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This 3-CD set is a worthy collection of songs by John Mayall and his present Bluesbeakers.

Music Review: John Mayall and The Bluesbreakers – ‘Stories + Road Dogs + In the Palace of the King’

It’s hard for some of those who remember the ’60s more or less to believe, but John Mayall is 80 years old. Yet he is still touring and recording. So it is appropriate that Eagle Rock Entertainment has released three of his most recent albums in a 3-CD package. These CDs are Stories from 2002, Road Dogs from 2005, and In the Palace of the King from 2007.

685px-John_Mayall_2007.07.05_007Mayall grew up in England and loved the blues from an early age. He has always been more famous for the musicians who played with him in The Bluesbreakers than for his own music. Former Bluesbreakers include Eric Clapton, John McVie, Mick Fleetwood, Mick Taylor, and Peter Green. The Bluesbreakers on these albums do not include any of these well-known names, but they are proficient musicians who have been playing with Mayall for seven years. It is clear that Mayall still has a great eye for talent.

The first album, Stories, contains songs that were not written by Mayall, as well as classic blues songs such as Little Walter’s “Southside Story,” a pretty effective “Dirty Water” (one of the best tracks on the album), and a Bo Diddley style shuffle called “Feels Just like Home.” Mayall also covers Mississippi Fred McDowell’s “Kokomo” and Walter Trout’s epic “I Thought I Heard the Devil.” The musicianship on all of these is stellar and Mayall’s voice, while not as powerful as that of most of the blues singers he so admires, certainly conveys his sincere love for the music and is adequate for the job.

Of his original songs on this album the best is “Kids Got the Blues,” which defends the younger generation of blues lovers. Another effective original is “Oh, Leadbelly!” Mayall writes a lot about the blues and his idols. He does a very good job of channeling Leadbelly on this one.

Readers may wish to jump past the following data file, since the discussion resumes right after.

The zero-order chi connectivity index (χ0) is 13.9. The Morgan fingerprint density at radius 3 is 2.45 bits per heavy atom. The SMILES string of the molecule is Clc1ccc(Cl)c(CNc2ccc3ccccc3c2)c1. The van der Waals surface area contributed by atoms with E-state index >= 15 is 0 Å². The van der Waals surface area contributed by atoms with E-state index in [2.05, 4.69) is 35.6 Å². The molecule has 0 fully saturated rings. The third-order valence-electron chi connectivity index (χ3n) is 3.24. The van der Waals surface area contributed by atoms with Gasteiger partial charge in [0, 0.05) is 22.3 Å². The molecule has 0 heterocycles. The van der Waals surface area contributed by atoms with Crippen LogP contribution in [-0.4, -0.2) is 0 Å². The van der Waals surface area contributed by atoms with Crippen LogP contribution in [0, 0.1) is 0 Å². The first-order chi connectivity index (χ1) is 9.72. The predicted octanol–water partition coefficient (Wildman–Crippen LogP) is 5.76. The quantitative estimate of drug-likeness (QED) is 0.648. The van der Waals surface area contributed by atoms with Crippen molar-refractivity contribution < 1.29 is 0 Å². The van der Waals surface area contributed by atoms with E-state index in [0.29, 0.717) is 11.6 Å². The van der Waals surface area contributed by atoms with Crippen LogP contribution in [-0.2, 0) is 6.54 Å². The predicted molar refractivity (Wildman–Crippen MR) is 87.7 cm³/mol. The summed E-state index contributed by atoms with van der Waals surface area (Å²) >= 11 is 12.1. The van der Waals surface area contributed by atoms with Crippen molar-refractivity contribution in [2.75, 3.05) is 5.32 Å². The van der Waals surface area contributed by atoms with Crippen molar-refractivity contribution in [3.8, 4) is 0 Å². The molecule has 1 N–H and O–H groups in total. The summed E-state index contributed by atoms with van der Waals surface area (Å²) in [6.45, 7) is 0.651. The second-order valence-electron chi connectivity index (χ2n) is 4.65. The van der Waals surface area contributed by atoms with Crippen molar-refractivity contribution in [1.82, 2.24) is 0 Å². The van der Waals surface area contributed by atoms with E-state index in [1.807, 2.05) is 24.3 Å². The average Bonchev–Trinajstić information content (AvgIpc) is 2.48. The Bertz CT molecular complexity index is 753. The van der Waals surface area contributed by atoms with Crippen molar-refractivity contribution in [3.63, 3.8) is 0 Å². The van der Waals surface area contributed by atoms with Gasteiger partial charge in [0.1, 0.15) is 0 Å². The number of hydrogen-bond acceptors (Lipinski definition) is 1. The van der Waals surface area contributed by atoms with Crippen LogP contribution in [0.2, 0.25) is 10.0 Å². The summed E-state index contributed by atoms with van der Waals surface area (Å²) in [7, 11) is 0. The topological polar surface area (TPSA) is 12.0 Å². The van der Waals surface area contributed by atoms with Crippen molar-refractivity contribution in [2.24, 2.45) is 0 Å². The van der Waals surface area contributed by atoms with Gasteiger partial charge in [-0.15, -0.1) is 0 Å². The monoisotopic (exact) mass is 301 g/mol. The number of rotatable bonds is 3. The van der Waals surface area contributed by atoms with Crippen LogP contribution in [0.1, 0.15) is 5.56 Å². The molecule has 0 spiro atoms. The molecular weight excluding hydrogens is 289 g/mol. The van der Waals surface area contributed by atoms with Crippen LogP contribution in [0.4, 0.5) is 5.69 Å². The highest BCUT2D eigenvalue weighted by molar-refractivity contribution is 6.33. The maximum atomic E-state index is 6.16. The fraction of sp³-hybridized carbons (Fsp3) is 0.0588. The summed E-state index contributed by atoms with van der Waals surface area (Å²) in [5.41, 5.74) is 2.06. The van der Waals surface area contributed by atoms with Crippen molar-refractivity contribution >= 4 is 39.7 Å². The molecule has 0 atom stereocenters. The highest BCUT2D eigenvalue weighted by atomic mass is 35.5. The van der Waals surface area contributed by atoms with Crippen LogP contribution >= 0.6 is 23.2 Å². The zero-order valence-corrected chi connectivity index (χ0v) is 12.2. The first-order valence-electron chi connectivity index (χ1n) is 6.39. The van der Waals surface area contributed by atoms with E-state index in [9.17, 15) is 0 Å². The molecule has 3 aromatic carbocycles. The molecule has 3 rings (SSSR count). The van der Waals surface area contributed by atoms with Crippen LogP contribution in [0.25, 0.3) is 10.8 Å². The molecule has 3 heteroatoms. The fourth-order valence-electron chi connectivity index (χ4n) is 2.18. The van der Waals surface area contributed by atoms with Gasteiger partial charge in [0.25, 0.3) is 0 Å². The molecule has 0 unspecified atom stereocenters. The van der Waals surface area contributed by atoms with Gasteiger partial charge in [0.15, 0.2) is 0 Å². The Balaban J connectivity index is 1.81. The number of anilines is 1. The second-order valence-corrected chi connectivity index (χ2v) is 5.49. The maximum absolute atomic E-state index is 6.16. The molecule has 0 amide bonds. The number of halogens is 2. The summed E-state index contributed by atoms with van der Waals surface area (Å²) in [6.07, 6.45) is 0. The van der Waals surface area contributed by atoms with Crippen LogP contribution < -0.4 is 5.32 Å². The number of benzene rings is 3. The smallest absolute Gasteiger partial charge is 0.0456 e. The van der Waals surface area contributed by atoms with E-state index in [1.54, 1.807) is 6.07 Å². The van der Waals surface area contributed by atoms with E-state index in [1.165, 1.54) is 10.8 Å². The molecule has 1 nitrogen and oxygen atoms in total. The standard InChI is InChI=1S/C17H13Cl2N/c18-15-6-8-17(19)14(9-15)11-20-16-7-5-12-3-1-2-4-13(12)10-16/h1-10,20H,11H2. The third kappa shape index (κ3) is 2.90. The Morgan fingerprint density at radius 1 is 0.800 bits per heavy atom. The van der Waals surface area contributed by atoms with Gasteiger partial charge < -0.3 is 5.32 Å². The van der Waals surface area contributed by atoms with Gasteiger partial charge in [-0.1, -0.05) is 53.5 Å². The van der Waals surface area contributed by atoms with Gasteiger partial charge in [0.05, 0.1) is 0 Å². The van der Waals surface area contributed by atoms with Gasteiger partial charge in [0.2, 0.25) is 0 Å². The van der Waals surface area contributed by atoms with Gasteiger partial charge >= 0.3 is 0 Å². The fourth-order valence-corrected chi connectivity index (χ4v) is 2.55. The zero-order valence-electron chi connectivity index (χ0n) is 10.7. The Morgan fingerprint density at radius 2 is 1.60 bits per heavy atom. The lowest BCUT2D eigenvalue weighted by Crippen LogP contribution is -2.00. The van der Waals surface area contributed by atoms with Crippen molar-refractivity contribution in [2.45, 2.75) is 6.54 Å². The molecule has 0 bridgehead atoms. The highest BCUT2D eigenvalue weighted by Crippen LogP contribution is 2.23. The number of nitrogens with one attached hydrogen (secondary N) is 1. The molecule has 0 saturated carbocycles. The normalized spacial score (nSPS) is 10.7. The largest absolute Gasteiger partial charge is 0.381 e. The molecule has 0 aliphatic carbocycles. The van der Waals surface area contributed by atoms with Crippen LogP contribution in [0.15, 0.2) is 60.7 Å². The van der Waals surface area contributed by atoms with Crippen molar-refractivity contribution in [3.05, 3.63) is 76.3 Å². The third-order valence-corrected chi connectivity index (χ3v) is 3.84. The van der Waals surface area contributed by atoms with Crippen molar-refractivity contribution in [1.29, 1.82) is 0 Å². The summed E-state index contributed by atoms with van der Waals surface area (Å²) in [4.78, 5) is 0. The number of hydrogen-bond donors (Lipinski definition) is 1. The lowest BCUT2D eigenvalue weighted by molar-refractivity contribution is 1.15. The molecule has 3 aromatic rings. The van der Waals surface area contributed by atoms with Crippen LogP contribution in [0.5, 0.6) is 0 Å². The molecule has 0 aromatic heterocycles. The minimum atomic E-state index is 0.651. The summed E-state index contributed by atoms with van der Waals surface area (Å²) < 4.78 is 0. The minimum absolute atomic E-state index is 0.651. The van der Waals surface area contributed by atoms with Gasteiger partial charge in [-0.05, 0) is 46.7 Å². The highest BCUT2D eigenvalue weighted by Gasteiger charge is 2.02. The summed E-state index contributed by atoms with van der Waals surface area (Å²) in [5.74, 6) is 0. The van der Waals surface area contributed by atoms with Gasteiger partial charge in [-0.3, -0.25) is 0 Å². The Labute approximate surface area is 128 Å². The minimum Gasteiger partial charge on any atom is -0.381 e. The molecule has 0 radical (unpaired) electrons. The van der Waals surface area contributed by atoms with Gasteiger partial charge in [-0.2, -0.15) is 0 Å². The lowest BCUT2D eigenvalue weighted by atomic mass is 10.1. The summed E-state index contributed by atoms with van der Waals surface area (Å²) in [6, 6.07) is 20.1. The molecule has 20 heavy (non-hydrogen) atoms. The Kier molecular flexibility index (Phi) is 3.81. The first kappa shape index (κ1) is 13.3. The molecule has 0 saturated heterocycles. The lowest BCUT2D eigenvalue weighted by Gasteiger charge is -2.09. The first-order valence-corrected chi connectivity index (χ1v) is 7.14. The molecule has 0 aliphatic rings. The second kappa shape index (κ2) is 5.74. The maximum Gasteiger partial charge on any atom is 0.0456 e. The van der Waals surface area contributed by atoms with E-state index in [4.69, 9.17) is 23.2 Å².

The next album Road Hogs , contains only songs that Mayall wrote, except for two, “Awestruck and Spellbound” and “Brumwell’s Boat,” which were written by members of the band. It is very autobiographical and you will feel that you’ve come to know Mayall very well when you have heard the whole album. There is nothing particularly inspiring about the album as a whole, but it stays true to Mayall’s blues rock style. The best track is probably the swampy “Road Dogs,” while “So Glad” will remind longtime listeners of the days when Clapton was a Bluesbreaker.

In the Palace of the King is this reviewer’s favorite of the three. It is a tribute to the late Freddie King. Only two of the numbers are by Mayall,”Time to Go” and “King of Kings.” They are not the strongest songs on the album. Those would be “Going Down,” with Buddy Whittington’s amazing guitar work, the rollicking “Big Legged Woman,” and the instrumental “Cannonball Shuffle,” which was written by Bluesbreaker Robben Ford and has some blistering harmonica work.

Technically, the sound on these recordings is excellent. Certainly every blues fan will find enough great material in these three offerings to make it well worth adding to any blues collection, even if some of the material may vary in quality.

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About Rhetta Akamatsu

I am an author of non-fiction books and an online journalist. My books include Haunted Marietta, The Irish Slaves, T'ain't Nobody's Business If I Do: Blues Women Past and Present, Southern Crossroads: Georgia Bluesand Sex Sells: Women in Photography and Film.

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